If you answered “no,” you’re in the minority.
According to a study conducted earlier this year, 90 percent of companies use contingent labor, and many are expected to increase their use over the next year.
The research, conducted by HCM research and advisory services firm Brandon Hall Group, finds more details are emerging on the way organizations find, retain, and make the most effective use of this growing labor pool.
The firm’s research also shows that almost three quarters of organizations say their contingent workforce is effective or very effective, and more than 70 percent believe the use of contingent labor is strategic to specific business functions or to the business as a whole.
Overall, about half of organizations plan to increase spending on contingent labor over the next year, including 60 percent of small organizations (less than 1,000 employees), 38 percent of mid-size companies (1,000-9,999 employees), and 44 percent of large employers (10,000+ employees).
Market Forces Driving Growth
Planned increases in spending show that organizations expect the contingent workforce to continue to grow.
There are several market forces driving the growth:
- a more mobile workforce;
- a younger workforce;
- fast changing needs that call for expertise but not necessarily on a long-term basis; and
- a greater number of jobs that can be performed from any location.
“Duration of assignment is the single largest factor driving use of contingent labor, with 57 percent of organizations overall deciding that, if other things are equal, a (presumably) shorter length assignment should go to a temporary employee over a permanent one,” said Cliff Stevenson, principal workforce management analyst at Brandon Hall Group.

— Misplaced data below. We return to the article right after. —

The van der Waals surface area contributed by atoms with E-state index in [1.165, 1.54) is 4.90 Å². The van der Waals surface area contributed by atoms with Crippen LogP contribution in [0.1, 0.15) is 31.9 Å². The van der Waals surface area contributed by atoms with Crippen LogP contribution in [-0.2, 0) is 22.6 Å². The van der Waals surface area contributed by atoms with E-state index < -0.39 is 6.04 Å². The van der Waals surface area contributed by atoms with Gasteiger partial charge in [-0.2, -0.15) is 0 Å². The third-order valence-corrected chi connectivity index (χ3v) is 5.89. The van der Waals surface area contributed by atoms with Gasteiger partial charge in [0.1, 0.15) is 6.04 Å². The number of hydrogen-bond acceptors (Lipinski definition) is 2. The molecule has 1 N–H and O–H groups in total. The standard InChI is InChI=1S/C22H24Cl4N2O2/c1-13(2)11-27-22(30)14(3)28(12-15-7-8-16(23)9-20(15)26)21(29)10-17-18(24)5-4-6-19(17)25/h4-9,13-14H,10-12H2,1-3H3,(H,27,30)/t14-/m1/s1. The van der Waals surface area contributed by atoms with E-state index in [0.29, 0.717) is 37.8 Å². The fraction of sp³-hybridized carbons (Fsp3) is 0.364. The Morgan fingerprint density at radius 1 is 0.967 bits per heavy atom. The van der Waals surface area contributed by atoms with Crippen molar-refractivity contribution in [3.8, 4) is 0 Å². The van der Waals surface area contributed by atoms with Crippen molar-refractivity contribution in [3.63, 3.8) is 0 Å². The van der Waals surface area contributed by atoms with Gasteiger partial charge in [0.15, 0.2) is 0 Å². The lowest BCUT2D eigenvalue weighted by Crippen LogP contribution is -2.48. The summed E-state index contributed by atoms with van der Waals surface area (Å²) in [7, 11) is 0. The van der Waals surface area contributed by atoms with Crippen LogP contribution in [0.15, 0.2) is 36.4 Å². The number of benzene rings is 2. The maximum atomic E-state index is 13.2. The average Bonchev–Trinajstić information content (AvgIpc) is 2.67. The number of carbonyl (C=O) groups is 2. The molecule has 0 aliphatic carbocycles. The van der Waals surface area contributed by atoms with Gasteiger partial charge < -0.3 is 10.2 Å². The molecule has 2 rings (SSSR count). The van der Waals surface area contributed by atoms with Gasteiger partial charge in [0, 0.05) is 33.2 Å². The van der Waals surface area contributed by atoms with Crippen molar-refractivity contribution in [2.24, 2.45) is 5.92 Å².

The type of contingent labor utilized consistently or frequently is heavily dependent on the size of organization and its performance level, and the responsibility for hiring. Procurement tends to play a larger role than HR at larger organizations.
Overall, organizations are most likely to use independent contractors consistently or frequently (51 percent), followed by paid interns (47 percent), part-timers (36 percent), and labor from an agency or staffing firm (34 percent).
But the division of labor depends quite a bit on the demographic. At large organizations, paid interns and staffing firm referrals are utilized most often, while independent contractors are most prevalent at mid-size and small organizations.
Interestingly, high-performing organizations use retirees almost three times more often than other organizations.